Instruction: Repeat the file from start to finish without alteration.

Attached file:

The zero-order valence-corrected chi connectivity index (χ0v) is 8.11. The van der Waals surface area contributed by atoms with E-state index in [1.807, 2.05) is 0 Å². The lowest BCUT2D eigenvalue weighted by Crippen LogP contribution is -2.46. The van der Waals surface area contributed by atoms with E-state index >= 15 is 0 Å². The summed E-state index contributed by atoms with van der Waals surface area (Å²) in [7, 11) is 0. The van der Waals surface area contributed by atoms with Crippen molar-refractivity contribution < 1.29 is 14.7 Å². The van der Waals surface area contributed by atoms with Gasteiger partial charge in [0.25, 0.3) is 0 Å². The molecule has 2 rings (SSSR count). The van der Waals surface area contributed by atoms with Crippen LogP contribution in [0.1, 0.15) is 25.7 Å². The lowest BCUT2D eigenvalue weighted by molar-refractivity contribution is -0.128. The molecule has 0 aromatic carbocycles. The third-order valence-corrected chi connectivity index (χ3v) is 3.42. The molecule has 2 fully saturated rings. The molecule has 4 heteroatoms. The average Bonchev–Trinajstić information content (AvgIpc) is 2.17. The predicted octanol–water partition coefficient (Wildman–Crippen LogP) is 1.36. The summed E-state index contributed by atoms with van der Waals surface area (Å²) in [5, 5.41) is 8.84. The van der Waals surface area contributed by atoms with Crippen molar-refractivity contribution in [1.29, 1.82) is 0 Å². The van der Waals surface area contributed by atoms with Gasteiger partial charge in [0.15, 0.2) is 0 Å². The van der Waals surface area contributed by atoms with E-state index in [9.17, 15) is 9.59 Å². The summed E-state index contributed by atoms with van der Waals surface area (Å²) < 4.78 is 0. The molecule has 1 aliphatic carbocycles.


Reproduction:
The zero-order valence-corrected chi connectivity index (χ0v) is 8.11. The van der Waals surface area contributed by atoms with E-state index in [1.807, 2.05) is 0 Å². The lowest BCUT2D eigenvalue weighted by Crippen LogP contribution is -2.46. The van der Waals surface area contributed by atoms with E-state index >= 15 is 0 Å². The summed E-state index contributed by atoms with van der Waals surface area (Å²) in [7, 11) is 0. The van der Waals surface area contributed by atoms with Crippen molar-refractivity contribution < 1.29 is 14.7 Å². The van der Waals surface area contributed by atoms with Gasteiger partial charge in [0.25, 0.3) is 0 Å². The molecule has 2 rings (SSSR count). The van der Waals surface area contributed by atoms with Crippen LogP contribution in [0.1, 0.15) is 25.7 Å². The lowest BCUT2D eigenvalue weighted by molar-refractivity contribution is -0.128. The molecule has 0 aromatic carbocycles. The third-order valence-corrected chi connectivity index (χ3v) is 3.42. The molecule has 2 fully saturated rings. The molecule has 4 heteroatoms. The average Bonchev–Trinajstić information content (AvgIpc) is 2.17. The predicted octanol–water partition coefficient (Wildman–Crippen LogP) is 1.36. The summed E-state index contributed by atoms with van der Waals surface area (Å²) in [5, 5.41) is 8.84. The van der Waals surface area contributed by atoms with Crippen molar-refractivity contribution in [1.29, 1.82) is 0 Å². The van der Waals surface area contributed by atoms with Gasteiger partial charge in [0.15, 0.2) is 0 Å². The van der Waals surface area contributed by atoms with E-state index in [9.17, 15) is 9.59 Å². The summed E-state index contributed by atoms with van der Waals surface area (Å²) < 4.78 is 0. The molecule has 1 aliphatic carbocycles.